lithub.com – Saturday May 21, 2022

In November of 2019, just months before COVID hit, I met Mesha Maren in person at the Miami Book Festival, in what would turn out to be my last in-person event for a while. Both of us had debut novels out that year, and a few months prior to that meeting Mesha had interviewed me for the Chicago Review of Books. Having a debut novel when you aren’t friends with many writers or people in publishing can be daunting and lonely if you’re on tour, so I was delighted when Mesha reached out to meet up. While having dinner, I learned that Mesha had written a novel that took place on the border, and I don’t recall whether I shared that I was finishing what would become my story collection Valleyesque.

[Read the full article]

TRU Community Gathering Via Zoom - A Conversation With Literary Agents: How Shutdown Has Changed The Business

broadwayworld.com – Saturday May 21, 2022

A dependable haven for artists in isolation, Theater Resources Unlimited (TRU) is now into its second year of non-stop weekly Community Gatherings this Friday, having offered to date over 100 conversations and unlimited camaraderie since April 17, 2020. TRU hosts their Community Gatherings every Friday at 5pm ET via Zoom, to explore the creation of art and theater in the time of COVID-19, and these crucial conversations continue going forward as theater reopens. Ask questions, bring answers, be part of a community - it's an opportunity to network with theater professionals and talk about how we kept theater alive during shutdown, and what we are doing now, going forward.

[Read the full article]

Ex-Pavilion publisher Dunnicliffe sets up Spring Literary agency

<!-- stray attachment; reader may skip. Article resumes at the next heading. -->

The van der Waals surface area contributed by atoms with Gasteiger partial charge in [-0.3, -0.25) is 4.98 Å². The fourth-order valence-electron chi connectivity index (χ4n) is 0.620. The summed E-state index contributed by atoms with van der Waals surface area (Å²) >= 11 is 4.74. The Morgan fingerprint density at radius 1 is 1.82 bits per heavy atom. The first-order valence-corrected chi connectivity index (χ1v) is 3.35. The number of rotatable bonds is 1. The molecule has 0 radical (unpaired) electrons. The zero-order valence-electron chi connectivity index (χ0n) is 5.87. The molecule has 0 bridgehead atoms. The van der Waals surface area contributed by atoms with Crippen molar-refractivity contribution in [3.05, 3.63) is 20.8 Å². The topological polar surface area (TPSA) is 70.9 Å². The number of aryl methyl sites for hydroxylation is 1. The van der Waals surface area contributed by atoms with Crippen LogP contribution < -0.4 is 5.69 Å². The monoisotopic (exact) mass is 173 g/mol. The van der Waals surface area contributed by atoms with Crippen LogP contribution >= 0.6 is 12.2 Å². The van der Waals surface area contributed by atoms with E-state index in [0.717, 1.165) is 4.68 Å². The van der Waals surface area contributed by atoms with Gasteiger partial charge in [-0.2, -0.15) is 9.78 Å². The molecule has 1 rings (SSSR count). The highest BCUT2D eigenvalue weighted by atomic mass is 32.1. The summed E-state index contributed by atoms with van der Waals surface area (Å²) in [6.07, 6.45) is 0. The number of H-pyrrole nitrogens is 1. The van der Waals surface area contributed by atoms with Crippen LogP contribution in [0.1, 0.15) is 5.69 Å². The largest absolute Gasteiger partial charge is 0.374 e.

thebookseller.com – Wednesday May 18, 2022

Following the sale of Pavilion Children’s Books to HarperCollins, publisher Neil Dunnicliffe has left to set up his own agency, Spring Literary. 

The agency will focus on the children’s market, representing both authors and illustrators. 

Dunnicliffe said he is representing some of the talent he worked with at Pavilion, including Pam Smy, shortlistee for the Greenaway and Waterstones Children’s Prizes, and John Broadley, winner of the New York Times illustrated children’s book of the year 2021. The agency has also signed Nibbies-shortlisted Ian Eagleton and Klaus Flugge-longlisted Ian Morris and Flora Delargy. 

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Andrews UK acquires Devon-based publisher Arthur H Stockwell

thebookseller.com – Wednesday May 18, 2022

Bedfordshire-based media publishing and distribution company Andrews UK has acquired Devon publisher Arthur H Stockwell.  

Arthur H Stockwell was originally established in 1898 in London before relocating to North Devon during the Second World War. It is one of the oldest surviving UK publishers having been family owned since that time by the Stockwell family.

Following the acquisition, Arthur H Stockwell operations have now been transferred to Bedfordshire at its own offices in West Wing Studios.  

[Read the full article]